"Katz and others say the legislation goes too far. COPPA would make it illegal, for example, for people to draw doodles of young kids engaging in homosexual acts, even if they are doing so in the privacy of their own home and the doodles are based solely on their own depraved mental imagery."

While the U.S Supreme Court will probably find the proposed legislation also illegal it is not comforting to know that people like John Ashcroft, and his god fearing contingency want to put people in jail for what they drew in the privacy of their homes.

To get more of an understanding of this issue I suggest the following articles:

"Round Two on 'Morphed' Child Porn," By Declean McCollagh
 http://www.wired.com/news/politics/0,1283,52285,00.html

"Justices Preserve Dirty Thoughts," By Declean McCollagh
 http://www.wired.com/news/politics/0,1283,51877,00.html

homepage: homepage: http://www.geocities.com/proudtolove2001/Proudtolove.html

touch the kids, they like it :) 02.Jul.2002 11:46

Touché me derriere softlittlebutts@mmmm.cum

hey, Dennis--leave those kids alone! ;} (sorry. your arguments are sound (enough), if not a bit creepy)

Touching is a control issue viewing is not 02.Jul.2002 14:01

Dennis Bejin

Dear Reader,

Touching is a control issue, and viewing a child is a matter of perception or thought. The sooner we come to the conclusion that it's not unusual for many people to be sexually aroused by pictures of children the sooner we'll come to a more humane way of dealing with so called "child pornography, and adults who are attracted to children as whole human beings rather than calling them "perverts."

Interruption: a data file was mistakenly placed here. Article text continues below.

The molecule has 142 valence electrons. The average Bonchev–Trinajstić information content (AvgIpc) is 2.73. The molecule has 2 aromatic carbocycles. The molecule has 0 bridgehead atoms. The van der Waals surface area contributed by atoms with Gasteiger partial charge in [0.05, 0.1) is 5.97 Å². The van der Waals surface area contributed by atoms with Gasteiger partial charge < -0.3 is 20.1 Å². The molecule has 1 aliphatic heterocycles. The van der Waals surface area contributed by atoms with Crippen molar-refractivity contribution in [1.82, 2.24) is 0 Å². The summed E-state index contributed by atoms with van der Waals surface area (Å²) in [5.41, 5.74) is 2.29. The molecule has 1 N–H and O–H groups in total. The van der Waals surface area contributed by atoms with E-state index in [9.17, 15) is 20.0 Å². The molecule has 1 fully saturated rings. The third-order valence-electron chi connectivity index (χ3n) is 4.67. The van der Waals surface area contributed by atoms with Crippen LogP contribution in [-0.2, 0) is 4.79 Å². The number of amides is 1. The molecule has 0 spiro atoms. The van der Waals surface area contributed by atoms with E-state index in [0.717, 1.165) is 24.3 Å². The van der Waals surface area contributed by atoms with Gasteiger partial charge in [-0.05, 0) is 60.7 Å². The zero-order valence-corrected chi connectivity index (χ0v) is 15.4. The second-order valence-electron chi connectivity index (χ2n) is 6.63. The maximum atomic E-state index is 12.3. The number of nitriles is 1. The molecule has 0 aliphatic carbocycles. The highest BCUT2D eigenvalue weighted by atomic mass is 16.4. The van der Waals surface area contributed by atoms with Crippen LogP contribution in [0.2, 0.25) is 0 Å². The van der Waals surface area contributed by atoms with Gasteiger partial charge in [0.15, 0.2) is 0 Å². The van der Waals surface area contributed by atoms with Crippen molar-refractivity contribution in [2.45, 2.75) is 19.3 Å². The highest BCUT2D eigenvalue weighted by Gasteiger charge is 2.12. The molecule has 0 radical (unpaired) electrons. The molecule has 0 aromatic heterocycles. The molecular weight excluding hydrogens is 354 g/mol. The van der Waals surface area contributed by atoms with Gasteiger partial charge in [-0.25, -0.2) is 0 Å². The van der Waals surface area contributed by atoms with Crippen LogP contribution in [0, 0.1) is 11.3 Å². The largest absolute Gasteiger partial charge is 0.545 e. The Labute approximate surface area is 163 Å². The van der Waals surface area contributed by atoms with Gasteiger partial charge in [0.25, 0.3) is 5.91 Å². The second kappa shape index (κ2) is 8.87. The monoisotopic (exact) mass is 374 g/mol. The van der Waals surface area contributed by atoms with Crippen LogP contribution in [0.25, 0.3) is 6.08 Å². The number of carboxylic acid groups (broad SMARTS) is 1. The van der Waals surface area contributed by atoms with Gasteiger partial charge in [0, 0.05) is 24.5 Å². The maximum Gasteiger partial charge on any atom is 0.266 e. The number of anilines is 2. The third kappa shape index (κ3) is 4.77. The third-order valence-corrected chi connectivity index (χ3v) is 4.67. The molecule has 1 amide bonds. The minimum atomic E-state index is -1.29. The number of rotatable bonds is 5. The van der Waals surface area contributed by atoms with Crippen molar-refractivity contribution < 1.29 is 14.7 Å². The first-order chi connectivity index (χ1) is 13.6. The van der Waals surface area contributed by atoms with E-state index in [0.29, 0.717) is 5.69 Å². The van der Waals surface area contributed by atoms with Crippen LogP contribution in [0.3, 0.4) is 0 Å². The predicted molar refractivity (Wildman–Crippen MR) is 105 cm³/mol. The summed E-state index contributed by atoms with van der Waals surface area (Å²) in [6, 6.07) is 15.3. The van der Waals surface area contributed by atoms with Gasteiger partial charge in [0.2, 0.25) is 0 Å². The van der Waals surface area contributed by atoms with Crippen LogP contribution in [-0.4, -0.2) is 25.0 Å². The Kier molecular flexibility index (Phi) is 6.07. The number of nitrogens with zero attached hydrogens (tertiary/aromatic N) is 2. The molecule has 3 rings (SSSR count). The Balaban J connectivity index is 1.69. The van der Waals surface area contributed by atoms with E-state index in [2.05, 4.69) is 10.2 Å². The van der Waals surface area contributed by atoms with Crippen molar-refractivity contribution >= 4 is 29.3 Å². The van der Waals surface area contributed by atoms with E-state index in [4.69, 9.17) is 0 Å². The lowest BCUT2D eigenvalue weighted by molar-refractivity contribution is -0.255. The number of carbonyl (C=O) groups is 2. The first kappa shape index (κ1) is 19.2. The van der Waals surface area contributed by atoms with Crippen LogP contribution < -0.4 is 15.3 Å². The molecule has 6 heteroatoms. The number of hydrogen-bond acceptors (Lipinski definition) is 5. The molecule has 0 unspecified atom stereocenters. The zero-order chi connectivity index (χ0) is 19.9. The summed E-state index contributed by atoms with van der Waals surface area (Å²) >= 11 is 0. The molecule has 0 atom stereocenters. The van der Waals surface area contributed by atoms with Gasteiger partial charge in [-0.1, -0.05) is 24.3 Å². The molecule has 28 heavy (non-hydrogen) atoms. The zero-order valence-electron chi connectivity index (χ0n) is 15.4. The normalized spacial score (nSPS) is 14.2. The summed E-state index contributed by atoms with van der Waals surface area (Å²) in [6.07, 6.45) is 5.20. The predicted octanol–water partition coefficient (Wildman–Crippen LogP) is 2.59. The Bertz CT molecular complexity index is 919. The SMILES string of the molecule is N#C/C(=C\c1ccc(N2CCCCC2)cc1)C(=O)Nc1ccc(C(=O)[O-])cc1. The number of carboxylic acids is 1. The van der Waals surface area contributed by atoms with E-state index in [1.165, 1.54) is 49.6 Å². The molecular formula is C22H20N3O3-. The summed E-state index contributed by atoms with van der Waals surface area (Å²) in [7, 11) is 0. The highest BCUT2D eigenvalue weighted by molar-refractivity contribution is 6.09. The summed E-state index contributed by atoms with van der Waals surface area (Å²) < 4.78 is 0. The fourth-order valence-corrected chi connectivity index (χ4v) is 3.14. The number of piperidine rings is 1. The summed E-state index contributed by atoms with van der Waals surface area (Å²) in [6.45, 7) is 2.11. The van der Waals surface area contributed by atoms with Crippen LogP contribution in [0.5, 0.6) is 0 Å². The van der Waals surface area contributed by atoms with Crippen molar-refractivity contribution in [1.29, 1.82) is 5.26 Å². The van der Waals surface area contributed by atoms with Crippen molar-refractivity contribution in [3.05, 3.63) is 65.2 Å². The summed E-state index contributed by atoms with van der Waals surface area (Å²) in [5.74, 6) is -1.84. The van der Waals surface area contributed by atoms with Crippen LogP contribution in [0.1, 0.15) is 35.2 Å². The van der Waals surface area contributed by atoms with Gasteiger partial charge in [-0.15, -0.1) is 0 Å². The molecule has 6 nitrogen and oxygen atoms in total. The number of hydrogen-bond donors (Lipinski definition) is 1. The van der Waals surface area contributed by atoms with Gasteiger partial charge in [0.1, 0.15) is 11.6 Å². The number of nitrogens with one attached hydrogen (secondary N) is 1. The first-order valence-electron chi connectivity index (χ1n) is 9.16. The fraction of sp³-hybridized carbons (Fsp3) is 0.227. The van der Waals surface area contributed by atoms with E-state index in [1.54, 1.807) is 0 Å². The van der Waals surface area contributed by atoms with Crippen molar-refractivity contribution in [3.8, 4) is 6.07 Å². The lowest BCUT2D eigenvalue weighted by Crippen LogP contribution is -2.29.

I know this issue makes people feel "creepy" but there are important human rights issues involved.

Part of the insanity of dealing with child porn laws is that often it's not the pictures themselves that are under question. It's whether the viewer is being sexually aroused by the picture. If this doesn't bring up some questions regarding free speech I don't know what does.

One article "Legal Porn Under Fire" illistrates the problem.

 http://www.msnbc.com/news/730491.asp?cp1=1#BODY

As the article by Mike Brunkner says"

"March 28 — The photos of 12-year-old "Amber" cavorting in a swimsuit and various skimpy outfits wouldn't have raised so much as an eyebrow if they had been posted on a family home page. But on lilamber.com — one of a growing number of "preteen model" sites operating in the legal gray area between innocent imagery and child pornography — they have drawn the attention of the Justice Department and prompted a congressman to declare war on the "reckless endangerment" of such kids by their parents and Web site operators."

"This is legal child porn," said Ken Lanning, a retired FBI agent who studied deviant sexual behavior during most of his 30 years with the bureau. "It's not against the law, but it's exciting and stimulating and arousing for people with a certain deviant interest."

While most parents may not like having their children viewed a sexual objects how people view the visual images of children cannot be controled. People should be judged on their behavior and not on their desires. Child pornorgrpahy should not be defined in terms of how a person respoonds to the picture of a child. This is what happened in the U.S. v. Knox case and is equivialent to a thought crime.

If my reading of the law is wrong on this issue I would greatly appreciate a correction.

If people have other examples of people being persecuted for how they view children rather than the nature of the picture itself please post your message.

Dennis Bejin